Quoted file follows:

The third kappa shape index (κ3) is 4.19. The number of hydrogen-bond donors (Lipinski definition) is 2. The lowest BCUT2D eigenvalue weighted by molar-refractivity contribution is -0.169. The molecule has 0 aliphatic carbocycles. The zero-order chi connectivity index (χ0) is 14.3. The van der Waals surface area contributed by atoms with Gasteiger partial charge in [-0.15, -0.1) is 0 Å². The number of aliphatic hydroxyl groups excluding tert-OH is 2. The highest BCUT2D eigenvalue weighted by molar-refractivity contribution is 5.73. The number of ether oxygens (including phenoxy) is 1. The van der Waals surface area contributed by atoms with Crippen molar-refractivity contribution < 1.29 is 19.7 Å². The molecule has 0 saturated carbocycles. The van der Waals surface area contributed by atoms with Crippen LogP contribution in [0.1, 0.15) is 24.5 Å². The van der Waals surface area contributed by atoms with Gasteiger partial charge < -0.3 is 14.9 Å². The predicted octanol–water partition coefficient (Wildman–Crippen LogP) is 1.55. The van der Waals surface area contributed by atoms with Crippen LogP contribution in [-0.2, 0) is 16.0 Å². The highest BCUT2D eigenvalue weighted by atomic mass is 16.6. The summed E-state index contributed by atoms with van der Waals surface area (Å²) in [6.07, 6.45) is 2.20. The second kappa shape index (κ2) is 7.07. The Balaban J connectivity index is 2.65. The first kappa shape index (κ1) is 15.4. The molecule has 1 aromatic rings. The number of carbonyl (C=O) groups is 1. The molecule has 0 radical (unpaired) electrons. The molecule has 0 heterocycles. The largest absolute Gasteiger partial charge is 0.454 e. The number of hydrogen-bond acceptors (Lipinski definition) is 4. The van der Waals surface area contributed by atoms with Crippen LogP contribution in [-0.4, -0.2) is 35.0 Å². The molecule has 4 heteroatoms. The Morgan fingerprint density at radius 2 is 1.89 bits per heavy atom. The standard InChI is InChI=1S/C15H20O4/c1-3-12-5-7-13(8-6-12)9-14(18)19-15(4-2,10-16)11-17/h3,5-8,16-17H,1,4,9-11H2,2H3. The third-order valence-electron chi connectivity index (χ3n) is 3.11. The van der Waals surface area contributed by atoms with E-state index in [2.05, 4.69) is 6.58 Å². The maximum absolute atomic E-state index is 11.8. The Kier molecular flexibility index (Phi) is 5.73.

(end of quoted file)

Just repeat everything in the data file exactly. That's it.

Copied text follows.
The third kappa shape index (κ3) is 4.19. The number of hydrogen-bond donors (Lipinski definition) is 2. The lowest BCUT2D eigenvalue weighted by molar-refractivity contribution is -0.169. The molecule has 0 aliphatic carbocycles. The zero-order chi connectivity index (χ0) is 14.3. The van der Waals surface area contributed by atoms with Gasteiger partial charge in [-0.15, -0.1) is 0 Å². The number of aliphatic hydroxyl groups excluding tert-OH is 2. The highest BCUT2D eigenvalue weighted by molar-refractivity contribution is 5.73. The number of ether oxygens (including phenoxy) is 1. The van der Waals surface area contributed by atoms with Crippen molar-refractivity contribution < 1.29 is 19.7 Å². The molecule has 0 saturated carbocycles. The van der Waals surface area contributed by atoms with Crippen LogP contribution in [0.1, 0.15) is 24.5 Å². The van der Waals surface area contributed by atoms with Gasteiger partial charge < -0.3 is 14.9 Å². The predicted octanol–water partition coefficient (Wildman–Crippen LogP) is 1.55. The van der Waals surface area contributed by atoms with Crippen LogP contribution in [-0.2, 0) is 16.0 Å². The highest BCUT2D eigenvalue weighted by atomic mass is 16.6. The summed E-state index contributed by atoms with van der Waals surface area (Å²) in [6.07, 6.45) is 2.20. The second kappa shape index (κ2) is 7.07. The Balaban J connectivity index is 2.65. The first kappa shape index (κ1) is 15.4. The molecule has 1 aromatic rings. The number of carbonyl (C=O) groups is 1. The molecule has 0 radical (unpaired) electrons. The molecule has 0 heterocycles. The largest absolute Gasteiger partial charge is 0.454 e. The number of hydrogen-bond acceptors (Lipinski definition) is 4. The van der Waals surface area contributed by atoms with Crippen LogP contribution in [-0.4, -0.2) is 35.0 Å². The molecule has 4 heteroatoms. The Morgan fingerprint density at radius 2 is 1.89 bits per heavy atom. The standard InChI is InChI=1S/C15H20O4/c1-3-12-5-7-13(8-6-12)9-14(18)19-15(4-2,10-16)11-17/h3,5-8,16-17H,1,4,9-11H2,2H3. The third-order valence-electron chi connectivity index (χ3n) is 3.11. The van der Waals surface area contributed by atoms with E-state index in [2.05, 4.69) is 6.58 Å². The maximum absolute atomic E-state index is 11.8. The Kier molecular flexibility index (Phi) is 5.73.